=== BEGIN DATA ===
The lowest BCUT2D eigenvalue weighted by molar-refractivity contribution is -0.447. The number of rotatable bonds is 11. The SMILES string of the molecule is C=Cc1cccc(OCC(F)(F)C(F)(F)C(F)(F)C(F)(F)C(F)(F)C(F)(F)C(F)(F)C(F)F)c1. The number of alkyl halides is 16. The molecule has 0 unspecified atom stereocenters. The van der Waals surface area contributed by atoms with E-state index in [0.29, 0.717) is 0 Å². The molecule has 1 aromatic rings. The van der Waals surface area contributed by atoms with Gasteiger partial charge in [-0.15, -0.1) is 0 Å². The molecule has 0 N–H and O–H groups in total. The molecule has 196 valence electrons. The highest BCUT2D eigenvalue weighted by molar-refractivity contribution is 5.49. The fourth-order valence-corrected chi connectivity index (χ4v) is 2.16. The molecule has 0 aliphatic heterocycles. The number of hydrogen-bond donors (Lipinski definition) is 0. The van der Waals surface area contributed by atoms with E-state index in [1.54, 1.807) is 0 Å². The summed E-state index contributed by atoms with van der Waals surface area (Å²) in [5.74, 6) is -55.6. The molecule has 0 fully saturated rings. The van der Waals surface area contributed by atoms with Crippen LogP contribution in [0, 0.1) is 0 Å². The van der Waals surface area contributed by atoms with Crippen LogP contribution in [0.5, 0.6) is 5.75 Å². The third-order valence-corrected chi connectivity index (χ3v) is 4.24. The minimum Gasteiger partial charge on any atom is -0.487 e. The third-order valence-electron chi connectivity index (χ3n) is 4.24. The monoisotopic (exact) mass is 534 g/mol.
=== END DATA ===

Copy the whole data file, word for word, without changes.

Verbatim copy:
The lowest BCUT2D eigenvalue weighted by molar-refractivity contribution is -0.447. The number of rotatable bonds is 11. The SMILES string of the molecule is C=Cc1cccc(OCC(F)(F)C(F)(F)C(F)(F)C(F)(F)C(F)(F)C(F)(F)C(F)(F)C(F)F)c1. The number of alkyl halides is 16. The molecule has 0 unspecified atom stereocenters. The van der Waals surface area contributed by atoms with E-state index in [0.29, 0.717) is 0 Å². The molecule has 1 aromatic rings. The van der Waals surface area contributed by atoms with Gasteiger partial charge in [-0.15, -0.1) is 0 Å². The molecule has 0 N–H and O–H groups in total. The molecule has 196 valence electrons. The highest BCUT2D eigenvalue weighted by molar-refractivity contribution is 5.49. The fourth-order valence-corrected chi connectivity index (χ4v) is 2.16. The molecule has 0 aliphatic heterocycles. The number of hydrogen-bond donors (Lipinski definition) is 0. The van der Waals surface area contributed by atoms with E-state index in [1.54, 1.807) is 0 Å². The summed E-state index contributed by atoms with van der Waals surface area (Å²) in [5.74, 6) is -55.6. The molecule has 0 fully saturated rings. The van der Waals surface area contributed by atoms with Crippen LogP contribution in [0, 0.1) is 0 Å². The van der Waals surface area contributed by atoms with Crippen LogP contribution in [0.5, 0.6) is 5.75 Å². The third-order valence-corrected chi connectivity index (χ3v) is 4.24. The minimum Gasteiger partial charge on any atom is -0.487 e. The third-order valence-electron chi connectivity index (χ3n) is 4.24. The monoisotopic (exact) mass is 534 g/mol.